Written by Betsy Abraham, firstname.lastname@example.org Thursday, 31 October 2013 00:00
Will your children be trick or treating at the home of a registered sex offender? It is a chilling thought for any parent.
There are nine registered sex offenders in Hicksville, according to the state’s Sex Offender Registry. To find out exact addresses and detailed information, you can go to www.criminaljustice.ny.gov/nsor and search by zip code. Each community’s registered offenders are listed with photos, addresses and even vehicles registered to them.
While parental vigilance is the first line of defense, for the past nine years the Nassau County Department of Probation has conducted “Operation Safe Sweets,” designed to protect children from sex offenders on Halloween through monitoring convicted sex offenders as Oct. 31 approaches.
“It’s a program that has served as a model on the state and national level and we’re very proud of it,” said Nassau County’s acting director of probation, John Fowler. “It makes a lot of sense, and definitely makes people safer.”
The multi-pronged approach begins with the Probation Department sending all convicted sex offenders a written notice reiterating the court-mandated limitations regarding contact with children. In Nassau County, out of 537 registered offenders, 230 require supervision, which means that the probation department often checks in on them and that they are not allowed to have any unsupervised contact with children. As per their probation conditions, sex offenders under supervision are not allowed to decorate their homes, hand out candy, answer their doors for trick or treaters, or engage in other Halloween activities.
On and around Halloween, teams of probation officers will conduct random, unannounced visits to the homes of the 240 supervised sex offenders countywide, to ensure compliance. Sometimes, they will visit a home multiple times, based on the offender’s history or information gathered on the first visit.
“The goal isn’t to hide in the bushes and catch them doing something wrong, it’s to make clear what the expectations are and tell them what they need to do to be compliant and to make sure they’re compliant,” says Fowler.
Offenders who violate the court-ordered conditions may be subject to imprisonment. But Fowler says that most offenders are in compliance.
PTA Council President Irene Carlomusto has lived in Hicksville for the past 20 years and says that sex offenders in the neighborhood haven’t really been a concern for her.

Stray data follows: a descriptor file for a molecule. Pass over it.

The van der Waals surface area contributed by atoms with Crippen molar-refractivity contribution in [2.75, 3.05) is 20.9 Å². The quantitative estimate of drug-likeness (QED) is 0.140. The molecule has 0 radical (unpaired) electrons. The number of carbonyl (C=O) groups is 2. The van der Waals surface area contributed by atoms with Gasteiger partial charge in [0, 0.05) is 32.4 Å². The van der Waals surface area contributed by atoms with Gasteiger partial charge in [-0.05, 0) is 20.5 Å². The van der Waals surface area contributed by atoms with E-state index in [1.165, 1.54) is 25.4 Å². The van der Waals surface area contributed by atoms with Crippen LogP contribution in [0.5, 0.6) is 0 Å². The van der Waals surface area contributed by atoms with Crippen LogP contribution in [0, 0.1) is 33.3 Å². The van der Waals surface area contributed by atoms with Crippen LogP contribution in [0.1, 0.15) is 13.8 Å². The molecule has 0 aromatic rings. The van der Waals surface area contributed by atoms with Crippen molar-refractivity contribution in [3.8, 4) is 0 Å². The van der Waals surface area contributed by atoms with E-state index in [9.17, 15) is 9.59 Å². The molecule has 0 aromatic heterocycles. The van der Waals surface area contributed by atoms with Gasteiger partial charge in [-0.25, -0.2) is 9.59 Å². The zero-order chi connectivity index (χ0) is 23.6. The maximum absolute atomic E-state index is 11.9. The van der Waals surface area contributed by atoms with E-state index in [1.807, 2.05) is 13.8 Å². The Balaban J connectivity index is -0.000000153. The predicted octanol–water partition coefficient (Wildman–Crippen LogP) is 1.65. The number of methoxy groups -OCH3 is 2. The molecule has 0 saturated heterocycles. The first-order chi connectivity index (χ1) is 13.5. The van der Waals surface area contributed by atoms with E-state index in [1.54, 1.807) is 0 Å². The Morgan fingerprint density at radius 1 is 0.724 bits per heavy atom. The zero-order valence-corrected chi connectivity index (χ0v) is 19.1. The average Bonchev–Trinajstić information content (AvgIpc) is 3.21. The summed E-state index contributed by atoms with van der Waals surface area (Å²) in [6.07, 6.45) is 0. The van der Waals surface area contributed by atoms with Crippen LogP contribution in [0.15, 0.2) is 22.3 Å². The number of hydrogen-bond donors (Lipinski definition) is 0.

“The schools posts the (registered sex offender) list on their website, and as president of the PTA Council, I get a listing from the police precinct,” Carlomusto said.
She makes sure her kids go trick or treating in groups, and says many Hicksville kids also go to the Broadway Mall for a “safe trick or treat,” where retailers will hand out candy and other goodies.
Parents for Megan’s Law Executive Director Laura Ahearn says that the risk with Halloween is it allows offenders the chance to develop relationships with children.
“Sexual abuse happens over 90 percent with someone a child has established a relationship with,” Ahearn says. “Offenders engage children and give them gifts, and that process leads to their victimization. A candy bar represents more than a candy bar to someone who has ulterior motives.”
To prevent this, Ahearn advises parents to teach their kids to always check first with their parents before they accept any gift, which would eliminate the potential for an offender to begin establishing a relationship with the child. Teenagers should go out in groups and children of any age should never enter the house of a stranger, nor a home that is not well lit. Ahearn also emphasizes the importance of parents going up to houses with their children, instead of staying at the end of a driveway.
“It send a message to that person giving candy, who might have an ulterior motive, that the child’s parent is watching carefully,” Ahearn says.
But ultimately, keeping a close eye on your children is the best way to keep them.
“Parental supervision is the first defense a parent can take to protect their children,” Ahearn says.
For more safety tips and to see where registered sex offenders live in your neighborhood, visit www.parentsformeganslaw.org.